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Notes From My Recce Of The Annapurna Base Camp Trek
Category Exploration Stories On Himalayan Treks
By Lakshmi Selvakumaran
In April 2017, I was part of the Indiahikes recce team to the revered Annapurna Base Camp trail. We spent five days exploring the trail, establishing a relationship with the local teams there, deciding which would be the best route to take.
When I came back to office, my colleagues told me that my demeanor had changed, that my face was beaming with happiness. Apparently I had a skip in my step! They were not wrong. I was enormously happy after the trek and I couldn’t hide it.
The Annapurna Base Camp trek is easily one of the best treks I have done – that’s saying a lot, because I started my trekking journey with Kashmir Great Lakes – one of the prettiest treks in India. But there were a few things about the Annapurna Base Camp trek that stood out and fascinated me! Here they are.
A trek seeped in mountaineering history
Mt Annapurna has been an important milestone in the history of mountaineering. It was the first ever 8,000 m peak to be climbed. Moreover, it is known to be the toughest climb in mountaineering history. With the highest fatality rate, it is tougher than even climbing the Everest.
After I came back from the trek, I read accounts of two climbing expeditions to Annapurna. The first one was Annapurna by Maurice Herzog, who did the maiden climb to Annapurna. The other was Annapurna South Face by Chris Bonington, who ascended from the South face, the more difficult side.
While this trek does not follow the same route as Herzog and his team, it brought me really close to Mt Annapurna. I basked in the glory of the entire mountain range. I could picture mountaineers with their bivouacs and imagine them carving their way with ice axes and ropes.
In fact, I realized later that this route retraces the one taken by Bonington and his team. Learning about this history has made me see the trek in a new light.
Tea house style trekking
Trekking in Nepal is very different from trekking in India. Nepal introduced me to tea house style of trekking. No tents, no campsites, just tea houses with comfortable homestays and good food.
This is a trek where you meet like-minded people across your dining table and share trekking stories. I had the opportunity to meet and interact with trekkers from different countries.
At Deurali, I met trekkers from Bangladesh and India who completed their bachelors in NIT, Trichy.
Like me, they had just finished two days worth of trekking in one day. We had a good time discussing why anyone would make a trail as crazy as this over dinner.
For those of you who have not trekked in Nepal before, this will be a unique experience.
Trail ideal for independent trekkers and solo women trekkers
The trail is very well-marked. There are well-defined rest points too. So there is really no need for a guide or a trekking organization to take you on the trek. Chaitan, my fellow explorer and Senior Trek Leader at Indiahikes and I did the trek with just a guide book in hand.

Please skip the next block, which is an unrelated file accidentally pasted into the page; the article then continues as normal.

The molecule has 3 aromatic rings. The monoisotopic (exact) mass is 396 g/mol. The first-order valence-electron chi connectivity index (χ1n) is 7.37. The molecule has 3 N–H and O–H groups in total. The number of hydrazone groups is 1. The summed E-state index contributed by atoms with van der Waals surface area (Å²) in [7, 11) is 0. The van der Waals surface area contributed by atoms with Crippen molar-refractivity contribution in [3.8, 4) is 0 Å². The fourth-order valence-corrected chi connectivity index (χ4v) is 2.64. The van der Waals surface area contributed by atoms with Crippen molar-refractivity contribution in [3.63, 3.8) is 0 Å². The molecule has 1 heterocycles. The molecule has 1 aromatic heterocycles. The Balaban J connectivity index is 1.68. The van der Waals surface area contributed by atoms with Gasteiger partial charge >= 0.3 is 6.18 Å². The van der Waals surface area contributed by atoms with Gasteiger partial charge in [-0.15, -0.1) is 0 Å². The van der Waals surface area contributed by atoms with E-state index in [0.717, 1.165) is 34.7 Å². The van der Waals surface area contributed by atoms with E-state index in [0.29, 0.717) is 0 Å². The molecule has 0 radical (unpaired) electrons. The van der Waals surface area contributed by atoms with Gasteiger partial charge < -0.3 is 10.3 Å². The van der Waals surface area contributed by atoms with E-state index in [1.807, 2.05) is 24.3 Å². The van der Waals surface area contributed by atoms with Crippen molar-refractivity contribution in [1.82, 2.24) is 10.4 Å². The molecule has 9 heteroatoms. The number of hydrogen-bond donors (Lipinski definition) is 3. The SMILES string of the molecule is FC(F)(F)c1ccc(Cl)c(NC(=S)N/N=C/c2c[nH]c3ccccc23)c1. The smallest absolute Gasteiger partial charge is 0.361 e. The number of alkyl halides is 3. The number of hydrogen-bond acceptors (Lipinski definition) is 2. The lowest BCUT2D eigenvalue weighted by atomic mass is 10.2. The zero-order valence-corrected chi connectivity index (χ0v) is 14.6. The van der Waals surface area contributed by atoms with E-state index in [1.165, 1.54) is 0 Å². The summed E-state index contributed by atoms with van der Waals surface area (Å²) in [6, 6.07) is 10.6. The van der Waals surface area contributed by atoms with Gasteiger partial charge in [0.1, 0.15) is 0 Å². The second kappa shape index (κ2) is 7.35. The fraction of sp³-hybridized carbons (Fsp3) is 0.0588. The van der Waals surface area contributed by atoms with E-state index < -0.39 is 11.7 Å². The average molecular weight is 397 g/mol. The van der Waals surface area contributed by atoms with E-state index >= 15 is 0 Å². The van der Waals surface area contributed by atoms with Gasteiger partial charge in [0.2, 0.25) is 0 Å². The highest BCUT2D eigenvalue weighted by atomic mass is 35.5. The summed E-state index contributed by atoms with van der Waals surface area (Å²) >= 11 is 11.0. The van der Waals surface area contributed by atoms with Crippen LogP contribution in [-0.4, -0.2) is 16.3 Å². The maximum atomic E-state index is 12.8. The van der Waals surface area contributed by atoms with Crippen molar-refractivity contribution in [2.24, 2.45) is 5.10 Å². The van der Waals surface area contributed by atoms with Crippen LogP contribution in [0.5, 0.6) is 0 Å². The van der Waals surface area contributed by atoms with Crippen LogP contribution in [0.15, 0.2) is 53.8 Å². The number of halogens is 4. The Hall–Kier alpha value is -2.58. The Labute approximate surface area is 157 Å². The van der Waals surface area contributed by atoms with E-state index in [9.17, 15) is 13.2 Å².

As a trek leader, he was much faster than I was and would be ahead of me. We trekked at our own pace, meeting at every village on the way to check on each other before we move ahead. So I was trekking by myself for most part of the route.
I crossed several trekkers and porters on the way each day. We would greet each other with a ‘namaste’ and chat occasionally. At many places, I found myself in a dense forest with no one ahead or behind me. However I did not feel unsafe at any place along the trail.
One of my best memories from the trek is walking through dense evergreen forests. These make up four days of the trek. Trekking in forests so dense where sunlight can’t enter is an experience of its own.
I was trekking right at the start of the monsoon season. The rain often gave me a sensory overload – I was trekking high, inhaling petrichor, seeing fresh vivid green and hearing roaring rivers for three days straight.
Right from day one, you trek with the Annapurna range and Machapuchare. And if you’re lucky with a clear sky, you see these peaks in full view. Coming face to face with these beautiful peaks definitely adds to the adventure.
On one of the days, I woke up to vivid and surreal colours at sunrise. The tall peaks of Annapurna towered over terraced fields on one side and dense forests on the other.
Change in terrain
The trek takes you through evergreen forests into the alpine region. For me, this distinct change in terrain added a new flavor to the trek. The last two days, I was on rocky terrain climbing up a vast open valley towered by the big peaks. While crossing avalanche prone zones in thick fog, I wondered if we would see an avalanche coming. This definitely made the last part of the trek all the more adventurous.
An actual trekking experience
When I came back from the trek, Arjun Majumdar, our founder, told me that this trek was my first ‘real’ trek and I could understand why.
All the days on the trek are long and I covered considerable distance every day.
The terrain was challenging.
When I was documenting the trek, I remember writing down in my notes ‘today is a full leg workout’. It definitely made most of the other treks I had done seem a lot easier.
All of this made Annapurna Base Camp one of the top treks I have ever done.
I would strongly recommend it to anyone looking for a week-long trek. If you can, do this independently. It is an amazing experience. October and November is the next big season to do this trek. The views are clear and crisp after monsoon.
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